Point-of-care marketing campaigns are strategically designed to educate and inspire patient action. They can range anywhere from a waiting room information pamphlet to a strategically placed bulletin board in a lobby or exam room. Campaigns can be branded or unbranded depending on the treatment offered; however, what makes point-of-care marketing advantageous is the timing, placement, and marketing of treatment information.
For example, patients entering the physical location for their primary healthcare provider may notice more general point-of-care campaigns that relate to a larger target audience (e.g., information on getting a seasonal flu shot). However, a patient entering a specialty doctor, like a dermatologist, would see more specific campaigns related to skin health and aging (e.g., identifying a cancerous vs. noncancerous mole or cosmetic surgeries).
With an investment in point-of-care marketing, organizations can pair custom, curated content with education that helps empower patients and providers with the education and information at the right time — leading to more impactful discussions to prescribe treatments and recommend over-the-counter products. By advertising at the doctor’s office, patients can have an open conversation with healthcare professionals and ask for additional context around why they endorse that specific product and/or treatment. However, organizations should be aware of their messaging and ensure that point-of-care marketing campaigns emphasize the benefits to the patient and do not oversell nor overmarket to their target audience, especially in the cases of rare or chronic diseases as they are often difficult for both patients and their families. For example, if treatment marketing displays unrealistic results, patients could be driven to treatment nonadherence because they do not see the impact they were expecting. However, with the right strategic investments in point-of-care marketing, Life Science organizations can close the gap between patient communication and education, foster a positive patient-provider relationship, and encourage adherence to prescribed treatment plans.
Patient Services & Support
Many Life Sciences organizations have built dedicated patient services and support programs to assist patients with their financial, clinical, and educational needs post commercialization of a new therapy. These programs oftentimes also include educational support to HCPs. Over the years, Patient Services organizations have expanded the services and offerings they provide, increasing the complexity of the organization as well as expanding the number of teams included under the Patient Services umbrella. This expansion sometimes leads to a disconnected patient experience, where patients are passed to various independent teams. Additionally, the services provided are not always the same services that patients are looking for. Quickly providing the right service with the right therapy, that aligns to the patient’s need can dramatically improve the patient’s experience as well as patient engagement overall. Lastly, it critical for Patient Services organizations to capture KPIs and performance data so that they can better improve upon the services provided and the experience engaging with their teams. They can also share these lessons learned with teams who are working in the earlier stages of the treatment development lifecycle, such as R&D and Marketing, thereby improving the performance of the entire organization.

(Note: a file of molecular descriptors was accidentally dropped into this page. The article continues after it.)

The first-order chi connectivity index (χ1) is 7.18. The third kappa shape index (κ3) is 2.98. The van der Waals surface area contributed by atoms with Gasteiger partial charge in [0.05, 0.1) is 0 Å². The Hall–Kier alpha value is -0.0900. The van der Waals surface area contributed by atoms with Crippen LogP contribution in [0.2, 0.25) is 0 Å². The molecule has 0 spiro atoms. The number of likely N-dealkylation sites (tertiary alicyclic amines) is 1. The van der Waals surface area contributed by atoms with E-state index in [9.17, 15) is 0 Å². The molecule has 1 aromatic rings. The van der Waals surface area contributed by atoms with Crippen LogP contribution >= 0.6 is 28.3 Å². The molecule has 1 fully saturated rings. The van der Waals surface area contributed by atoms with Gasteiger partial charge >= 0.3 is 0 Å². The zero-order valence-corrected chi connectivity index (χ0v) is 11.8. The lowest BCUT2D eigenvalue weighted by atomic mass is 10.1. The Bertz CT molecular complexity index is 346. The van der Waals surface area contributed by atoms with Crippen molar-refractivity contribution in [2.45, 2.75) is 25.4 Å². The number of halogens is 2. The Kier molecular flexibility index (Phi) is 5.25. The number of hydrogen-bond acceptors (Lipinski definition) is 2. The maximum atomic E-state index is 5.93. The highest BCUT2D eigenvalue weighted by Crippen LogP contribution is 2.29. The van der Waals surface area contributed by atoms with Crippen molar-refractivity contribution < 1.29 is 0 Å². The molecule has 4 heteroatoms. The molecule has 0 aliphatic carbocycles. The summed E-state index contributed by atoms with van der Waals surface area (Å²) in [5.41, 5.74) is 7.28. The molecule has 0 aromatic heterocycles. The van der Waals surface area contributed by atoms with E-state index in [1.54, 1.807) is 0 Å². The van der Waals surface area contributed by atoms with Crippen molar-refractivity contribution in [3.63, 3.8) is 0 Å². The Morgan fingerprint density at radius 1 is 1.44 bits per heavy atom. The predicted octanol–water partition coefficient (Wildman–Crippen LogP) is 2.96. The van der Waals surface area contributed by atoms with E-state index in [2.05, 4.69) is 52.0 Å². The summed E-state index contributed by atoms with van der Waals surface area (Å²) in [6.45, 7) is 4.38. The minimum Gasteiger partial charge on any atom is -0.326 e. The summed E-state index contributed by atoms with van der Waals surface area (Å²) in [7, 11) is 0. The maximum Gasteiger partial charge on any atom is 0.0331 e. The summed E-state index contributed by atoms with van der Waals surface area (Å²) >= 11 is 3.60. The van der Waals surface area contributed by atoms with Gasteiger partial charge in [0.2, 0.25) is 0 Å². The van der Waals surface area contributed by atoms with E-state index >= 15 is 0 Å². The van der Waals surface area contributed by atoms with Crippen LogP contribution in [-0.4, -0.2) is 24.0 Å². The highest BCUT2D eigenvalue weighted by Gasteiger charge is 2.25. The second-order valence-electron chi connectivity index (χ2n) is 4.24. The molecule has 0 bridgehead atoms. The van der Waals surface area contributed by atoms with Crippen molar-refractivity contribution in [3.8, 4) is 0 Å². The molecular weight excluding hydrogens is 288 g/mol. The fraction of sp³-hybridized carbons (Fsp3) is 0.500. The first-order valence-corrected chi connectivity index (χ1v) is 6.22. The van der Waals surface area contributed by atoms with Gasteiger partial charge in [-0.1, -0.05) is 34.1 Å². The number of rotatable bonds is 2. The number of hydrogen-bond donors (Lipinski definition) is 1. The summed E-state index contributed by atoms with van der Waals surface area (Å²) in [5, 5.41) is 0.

Life Sciences companies should strive to adopt a patient engagement mindset that strategically supports the patient throughout each stage of the treatment development lifecycle. With an increased investment in R&D, Marketing & Promotion, and Patient Services & Support, Life Science organizations can begin closing the loop on:
At Slalom, we have a suite of Patient Engagement Offerings for Life Sciences companies that can help you either get started on your journey or advance the strategies you have already put in place:
These offerings represent a portion of the work that we can help you with your patient engagement efforts. We’d love to learn more about your business’ unique needs. If you have any questions about these offerings and/or would like to learn more, please reach out to Meghan Lynch or Maren Mellen.
About the Authors:
Meghan Lynch is a Principal at Slalom Nashville focused on improving patient engagement within Life Sciences and Healthcare.
Maren Mellen is a Consultant at Slalom Boston focused on Process Excellence, Life Sciences, and Healthcare.
Stay tuned for more to come on patient engagement in Spring 2022!